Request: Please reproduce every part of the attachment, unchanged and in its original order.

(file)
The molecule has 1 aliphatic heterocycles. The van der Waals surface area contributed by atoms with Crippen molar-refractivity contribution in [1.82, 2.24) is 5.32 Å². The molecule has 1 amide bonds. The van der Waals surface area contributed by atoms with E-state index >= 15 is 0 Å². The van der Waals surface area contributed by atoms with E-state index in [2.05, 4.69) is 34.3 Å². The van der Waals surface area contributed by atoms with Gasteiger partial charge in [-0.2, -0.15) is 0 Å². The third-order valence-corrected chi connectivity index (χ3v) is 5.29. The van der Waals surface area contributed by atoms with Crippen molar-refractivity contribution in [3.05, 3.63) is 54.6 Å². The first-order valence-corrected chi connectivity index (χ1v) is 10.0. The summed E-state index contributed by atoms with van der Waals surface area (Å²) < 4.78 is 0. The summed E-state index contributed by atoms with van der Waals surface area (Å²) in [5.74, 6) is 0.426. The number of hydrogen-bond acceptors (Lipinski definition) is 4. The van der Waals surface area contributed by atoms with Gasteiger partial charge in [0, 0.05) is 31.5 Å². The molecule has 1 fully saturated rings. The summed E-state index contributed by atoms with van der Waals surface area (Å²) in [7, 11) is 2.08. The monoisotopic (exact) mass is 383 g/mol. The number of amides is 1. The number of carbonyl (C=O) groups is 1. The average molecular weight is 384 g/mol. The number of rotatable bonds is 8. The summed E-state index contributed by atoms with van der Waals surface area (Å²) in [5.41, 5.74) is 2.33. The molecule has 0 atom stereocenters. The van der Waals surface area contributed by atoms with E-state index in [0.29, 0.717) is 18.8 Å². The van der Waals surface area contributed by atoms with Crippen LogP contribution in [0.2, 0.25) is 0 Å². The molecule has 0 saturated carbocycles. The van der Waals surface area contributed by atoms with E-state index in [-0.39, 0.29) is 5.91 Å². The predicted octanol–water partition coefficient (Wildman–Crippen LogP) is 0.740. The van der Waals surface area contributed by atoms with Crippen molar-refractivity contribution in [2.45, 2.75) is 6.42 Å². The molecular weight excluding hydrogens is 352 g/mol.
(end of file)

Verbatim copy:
The molecule has 1 aliphatic heterocycles. The van der Waals surface area contributed by atoms with Crippen molar-refractivity contribution in [1.82, 2.24) is 5.32 Å². The molecule has 1 amide bonds. The van der Waals surface area contributed by atoms with E-state index >= 15 is 0 Å². The van der Waals surface area contributed by atoms with E-state index in [2.05, 4.69) is 34.3 Å². The van der Waals surface area contributed by atoms with Gasteiger partial charge in [-0.2, -0.15) is 0 Å². The third-order valence-corrected chi connectivity index (χ3v) is 5.29. The van der Waals surface area contributed by atoms with Crippen molar-refractivity contribution in [3.05, 3.63) is 54.6 Å². The first-order valence-corrected chi connectivity index (χ1v) is 10.0. The summed E-state index contributed by atoms with van der Waals surface area (Å²) < 4.78 is 0. The summed E-state index contributed by atoms with van der Waals surface area (Å²) in [5.74, 6) is 0.426. The number of hydrogen-bond acceptors (Lipinski definition) is 4. The van der Waals surface area contributed by atoms with Gasteiger partial charge in [0, 0.05) is 31.5 Å². The molecule has 1 fully saturated rings. The summed E-state index contributed by atoms with van der Waals surface area (Å²) in [7, 11) is 2.08. The monoisotopic (exact) mass is 383 g/mol. The number of amides is 1. The number of carbonyl (C=O) groups is 1. The average molecular weight is 384 g/mol. The number of rotatable bonds is 8. The summed E-state index contributed by atoms with van der Waals surface area (Å²) in [5.41, 5.74) is 2.33. The molecule has 0 atom stereocenters. The van der Waals surface area contributed by atoms with E-state index in [0.29, 0.717) is 18.8 Å². The van der Waals surface area contributed by atoms with Crippen LogP contribution in [0.2, 0.25) is 0 Å². The molecule has 0 saturated carbocycles. The van der Waals surface area contributed by atoms with E-state index in [-0.39, 0.29) is 5.91 Å². The predicted octanol–water partition coefficient (Wildman–Crippen LogP) is 0.740. The van der Waals surface area contributed by atoms with Crippen molar-refractivity contribution in [2.45, 2.75) is 6.42 Å². The molecular weight excluding hydrogens is 352 g/mol.